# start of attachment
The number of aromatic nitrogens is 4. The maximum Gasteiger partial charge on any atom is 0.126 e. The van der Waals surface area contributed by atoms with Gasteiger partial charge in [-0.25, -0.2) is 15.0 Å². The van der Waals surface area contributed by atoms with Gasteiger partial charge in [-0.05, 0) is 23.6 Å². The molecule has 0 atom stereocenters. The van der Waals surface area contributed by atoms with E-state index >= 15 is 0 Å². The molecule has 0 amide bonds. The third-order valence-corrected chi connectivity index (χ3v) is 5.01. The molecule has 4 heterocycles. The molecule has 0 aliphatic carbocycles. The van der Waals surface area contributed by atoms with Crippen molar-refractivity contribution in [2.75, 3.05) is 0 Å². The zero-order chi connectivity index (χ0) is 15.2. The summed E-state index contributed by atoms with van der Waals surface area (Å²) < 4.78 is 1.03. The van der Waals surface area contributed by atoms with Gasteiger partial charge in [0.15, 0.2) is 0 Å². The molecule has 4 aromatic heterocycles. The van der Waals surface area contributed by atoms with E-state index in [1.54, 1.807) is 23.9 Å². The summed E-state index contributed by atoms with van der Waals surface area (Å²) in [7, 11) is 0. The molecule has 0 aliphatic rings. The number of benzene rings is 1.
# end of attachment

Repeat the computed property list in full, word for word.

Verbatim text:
The number of aromatic nitrogens is 4. The maximum Gasteiger partial charge on any atom is 0.126 e. The van der Waals surface area contributed by atoms with Gasteiger partial charge in [-0.25, -0.2) is 15.0 Å². The van der Waals surface area contributed by atoms with Gasteiger partial charge in [-0.05, 0) is 23.6 Å². The molecule has 0 atom stereocenters. The van der Waals surface area contributed by atoms with E-state index >= 15 is 0 Å². The molecule has 0 amide bonds. The third-order valence-corrected chi connectivity index (χ3v) is 5.01. The molecule has 4 heterocycles. The molecule has 0 aliphatic carbocycles. The van der Waals surface area contributed by atoms with Crippen molar-refractivity contribution in [2.75, 3.05) is 0 Å². The zero-order chi connectivity index (χ0) is 15.2. The summed E-state index contributed by atoms with van der Waals surface area (Å²) < 4.78 is 1.03. The van der Waals surface area contributed by atoms with Gasteiger partial charge in [0.15, 0.2) is 0 Å². The molecule has 4 aromatic heterocycles. The van der Waals surface area contributed by atoms with E-state index in [1.54, 1.807) is 23.9 Å². The summed E-state index contributed by atoms with van der Waals surface area (Å²) in [7, 11) is 0. The molecule has 0 aliphatic rings. The number of benzene rings is 1.